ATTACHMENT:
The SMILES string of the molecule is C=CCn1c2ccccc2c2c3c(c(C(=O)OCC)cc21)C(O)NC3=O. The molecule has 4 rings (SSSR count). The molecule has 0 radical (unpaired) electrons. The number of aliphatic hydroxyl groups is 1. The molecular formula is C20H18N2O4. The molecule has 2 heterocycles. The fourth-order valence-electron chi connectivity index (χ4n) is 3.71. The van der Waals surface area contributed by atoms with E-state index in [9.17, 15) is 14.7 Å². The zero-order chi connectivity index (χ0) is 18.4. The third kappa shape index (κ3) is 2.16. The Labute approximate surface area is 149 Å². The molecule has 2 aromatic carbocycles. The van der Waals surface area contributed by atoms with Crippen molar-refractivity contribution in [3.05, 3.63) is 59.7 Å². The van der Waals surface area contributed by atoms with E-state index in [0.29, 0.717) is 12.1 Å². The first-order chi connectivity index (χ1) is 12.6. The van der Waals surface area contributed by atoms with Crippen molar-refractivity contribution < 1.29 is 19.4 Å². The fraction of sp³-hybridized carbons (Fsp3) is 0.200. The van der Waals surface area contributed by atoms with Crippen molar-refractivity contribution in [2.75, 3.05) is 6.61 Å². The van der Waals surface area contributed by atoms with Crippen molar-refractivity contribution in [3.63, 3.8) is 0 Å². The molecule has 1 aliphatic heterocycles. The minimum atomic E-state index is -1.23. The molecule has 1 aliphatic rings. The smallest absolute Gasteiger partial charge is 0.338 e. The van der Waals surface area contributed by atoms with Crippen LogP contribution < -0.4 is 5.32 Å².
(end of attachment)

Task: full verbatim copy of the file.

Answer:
The SMILES string of the molecule is C=CCn1c2ccccc2c2c3c(c(C(=O)OCC)cc21)C(O)NC3=O. The molecule has 4 rings (SSSR count). The molecule has 0 radical (unpaired) electrons. The number of aliphatic hydroxyl groups is 1. The molecular formula is C20H18N2O4. The molecule has 2 heterocycles. The fourth-order valence-electron chi connectivity index (χ4n) is 3.71. The van der Waals surface area contributed by atoms with E-state index in [9.17, 15) is 14.7 Å². The zero-order chi connectivity index (χ0) is 18.4. The third kappa shape index (κ3) is 2.16. The Labute approximate surface area is 149 Å². The molecule has 2 aromatic carbocycles. The van der Waals surface area contributed by atoms with Crippen molar-refractivity contribution in [3.05, 3.63) is 59.7 Å². The van der Waals surface area contributed by atoms with E-state index in [0.29, 0.717) is 12.1 Å². The first-order chi connectivity index (χ1) is 12.6. The van der Waals surface area contributed by atoms with Crippen molar-refractivity contribution < 1.29 is 19.4 Å². The fraction of sp³-hybridized carbons (Fsp3) is 0.200. The van der Waals surface area contributed by atoms with Crippen molar-refractivity contribution in [2.75, 3.05) is 6.61 Å². The van der Waals surface area contributed by atoms with Crippen molar-refractivity contribution in [3.63, 3.8) is 0 Å². The molecule has 1 aliphatic heterocycles. The minimum atomic E-state index is -1.23. The molecule has 1 aliphatic rings. The smallest absolute Gasteiger partial charge is 0.338 e. The van der Waals surface area contributed by atoms with Crippen LogP contribution < -0.4 is 5.32 Å².